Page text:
Stanza three, the last stanza is pointed at Jessie Pope, a jingoist. “If in smothering dreams you too could pace” Owen is attempting to get us to go along with his idea. Similes are used to describe the man that has fallen victim to gas attack. The gassed man was “flung” into the wagon, which reveals the urgency and occupation with fighting. The only thing they can do is toss him into a wagon. The fact one word can add to the meaning so much shows how the diction of this poem adds greatly to its effectiveness. “Like a devils sick of sin” this shows the unbearable evil that even the devil is sick of what he sees and this adds to Owens idea that it is not sweet and fitting to die for one’s country. Then Owen builds up negative images and evokes such emotions so to cause people to become sick. The images can draw such pictures that no other poetic means can, such as “Froth corrupt lungs”, “obscene as cancer, bitter as the cud” and “incurable sore on innocent tongues.” It shows troops being brutally slaughtered very vividly, evoking images in the reader’s mind.
Owen refers to Jessie Pope as ‘My friend’ adding irony as Owen hates jingoists and Jessie Pope was one. Jessie Pope tried getting as many men into war as possible and put it above them as something every man had to do. This completely contradicts Owens views as we all know his strong views on war and how he doesn’t want men to join the war that’s why it is ironic. The poem ties it all together in the last few lines. In Latin, the phrase “Dulce et decorum est pro partria mori” means: “It is sweet fitting to die for one’s country.” Owen calls this a lie by using good diction, vivid comparisons, and graphic images to have the reader feel disgusted at what war is capable of. This poem is extremely effective as an anti-war poem, making war seem absolutely horrid and revolting, just as the author wanted it to.
Dulce et Decorum est has 28 lines and its rhyming scheme,
A-B-A-B-C-D-C-D E-F-E-F-G-H G-H I-J-I-J-K-L-K-L-M-N-M-N. Rhyming structure is conventional, using full rhymes: sacks-backs,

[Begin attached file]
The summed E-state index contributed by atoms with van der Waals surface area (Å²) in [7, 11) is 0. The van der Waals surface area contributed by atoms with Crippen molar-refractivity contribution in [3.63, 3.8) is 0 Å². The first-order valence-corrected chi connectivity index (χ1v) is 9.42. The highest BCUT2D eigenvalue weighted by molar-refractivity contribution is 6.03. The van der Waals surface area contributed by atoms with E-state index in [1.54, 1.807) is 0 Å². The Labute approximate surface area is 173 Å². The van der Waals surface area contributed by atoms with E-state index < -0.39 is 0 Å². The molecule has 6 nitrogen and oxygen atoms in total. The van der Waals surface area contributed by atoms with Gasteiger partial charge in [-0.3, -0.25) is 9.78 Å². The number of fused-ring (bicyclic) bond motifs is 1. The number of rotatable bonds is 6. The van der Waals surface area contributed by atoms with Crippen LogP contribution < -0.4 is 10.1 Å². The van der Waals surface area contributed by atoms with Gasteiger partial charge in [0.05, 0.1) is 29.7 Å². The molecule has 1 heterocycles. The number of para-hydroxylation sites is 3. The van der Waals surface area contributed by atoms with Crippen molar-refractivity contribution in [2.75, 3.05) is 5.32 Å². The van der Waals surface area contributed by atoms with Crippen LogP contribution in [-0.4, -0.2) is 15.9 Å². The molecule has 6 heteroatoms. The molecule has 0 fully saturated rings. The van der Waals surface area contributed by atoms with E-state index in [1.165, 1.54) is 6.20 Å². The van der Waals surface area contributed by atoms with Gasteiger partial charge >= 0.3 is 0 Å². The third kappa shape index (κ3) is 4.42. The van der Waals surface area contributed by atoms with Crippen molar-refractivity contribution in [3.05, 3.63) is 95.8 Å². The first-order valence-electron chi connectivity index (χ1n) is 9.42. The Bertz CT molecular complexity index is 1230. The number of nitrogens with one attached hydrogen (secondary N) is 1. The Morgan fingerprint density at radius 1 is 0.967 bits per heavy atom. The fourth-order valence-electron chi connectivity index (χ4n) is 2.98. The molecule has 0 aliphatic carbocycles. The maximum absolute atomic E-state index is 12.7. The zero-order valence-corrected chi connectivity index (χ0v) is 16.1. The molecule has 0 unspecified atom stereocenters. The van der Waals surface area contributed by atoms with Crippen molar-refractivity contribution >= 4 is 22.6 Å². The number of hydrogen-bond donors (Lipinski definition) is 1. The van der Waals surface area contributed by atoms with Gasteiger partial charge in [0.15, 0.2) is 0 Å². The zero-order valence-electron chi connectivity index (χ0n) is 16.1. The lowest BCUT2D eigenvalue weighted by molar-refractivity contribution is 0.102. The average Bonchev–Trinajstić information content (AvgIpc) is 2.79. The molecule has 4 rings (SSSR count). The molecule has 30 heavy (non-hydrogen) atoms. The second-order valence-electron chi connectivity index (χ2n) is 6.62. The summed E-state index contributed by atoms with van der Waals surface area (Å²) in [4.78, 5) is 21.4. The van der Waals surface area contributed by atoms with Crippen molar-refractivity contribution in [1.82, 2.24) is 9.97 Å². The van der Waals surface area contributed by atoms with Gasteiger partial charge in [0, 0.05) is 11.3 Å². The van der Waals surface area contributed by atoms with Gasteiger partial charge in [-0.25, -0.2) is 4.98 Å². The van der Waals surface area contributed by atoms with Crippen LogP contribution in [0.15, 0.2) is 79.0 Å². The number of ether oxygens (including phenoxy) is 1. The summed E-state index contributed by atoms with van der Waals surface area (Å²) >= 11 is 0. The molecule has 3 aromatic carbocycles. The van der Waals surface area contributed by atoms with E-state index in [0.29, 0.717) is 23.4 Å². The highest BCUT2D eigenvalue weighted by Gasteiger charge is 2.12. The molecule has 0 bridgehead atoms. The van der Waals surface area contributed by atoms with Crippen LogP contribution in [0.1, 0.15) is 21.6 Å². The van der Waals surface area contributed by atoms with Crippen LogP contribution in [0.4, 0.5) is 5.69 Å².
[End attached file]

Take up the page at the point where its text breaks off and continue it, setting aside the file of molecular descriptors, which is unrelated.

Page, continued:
Sludge-trudge, boots-hoots, etc. As we know, the poem contains 28 lines; the same numbers as a ballade except Dulce is irregular.
Also Owen tries to use an iambic pentameter as much as possible, meaning each line contains 9, 10 or 11 syllables although some lines have more.
The metre becomes most broken up in the description of the moment of
The gas attack, in these two lines:
“GAS! Gas! Quick, boys! An ecstasy of fumbling,”
“As under a green sea, I saw him drowning.”
These two especially pronounced breaks in the metric structure act to convey the sense of panic and helplessness.
In addition, ‘Dulce’ has a caesura, which is used to emphasise the men’s exhaustion.
The structure in the Charge of the Light Brigade is very fragmented, his rhymes were mainly repetition of the same word at the end of line or the entire line itself, and his meter was dactylic dimeter. Tennyson’s rhyme scheme is usually repetition last word in the line such as:
Cannons to the right of them, Cannon to the left of them, Cannon in front of them.
The rhyme scheme varies with each stanza. Often, Tennyson uses the same rhyme (and occasionally even the same final word) for several consecutive lines: “Flashed all their sabres bare / Flashed as they turned in air / Sab’ring the gunners there.”
Tennyson loves to use enjambment, especially the last two lines in his stanzas, which is determined by the lines “Into the mouth of Hell / Rode the six hundred” (23-24) and “Into the valley of Death / Rode the six hundred” Tennyson clearly tries to use the repetition of the same word in his rhyme scheme and dactylic feet in his meter, the repetition of certain phrases to provide emphasis, and enjambment.
Tennyson sees war as a time to represent your country, Owen on the other hand sees war as a waste of life. Death is seen as something positive in “The Charge of the Light Brigade” whereas in “Dulce et Decorum est,” there is nothing glorious or heroic about dying with “froth corrupted lungs.” Tennyson’s opinion of the soldiers is that they are heroes but this is based from reading an article which reported the incident which is in contrast to Owen’s personal experience of war, in this sense, Owen seems to have the right to call the soldiers as ‘ hags’ and ‘beggars’.
The message that Tennyson is trying to send is that the light brigade are to be remembered and honoured for their services and Owens message is that it is NOT sweet and fitting to die for one’s country so that ordinary people, the public, who are being brainwashed by people trying to persuade them to join the army don’t join because they should know what war truly is like. His poem is targeted to people like Jessie Pope, Jingoists who are trying to persuade people to join the army.
Personally, I preferred Dulce because it was written by someone who had personal, first hand experience of war so he knows what he’s talking about. However, I do not agree with his message entirely, as sometimes you can do incredibly heroic things whilst fighting for your country, and be remember for countless years on end as a hero. A modern day example is Remembrance Day where we give a minute or so honouring those who gave up their lives for us today. So to some extent, dying for your country is quite honourable because it doesn’t matter how you die.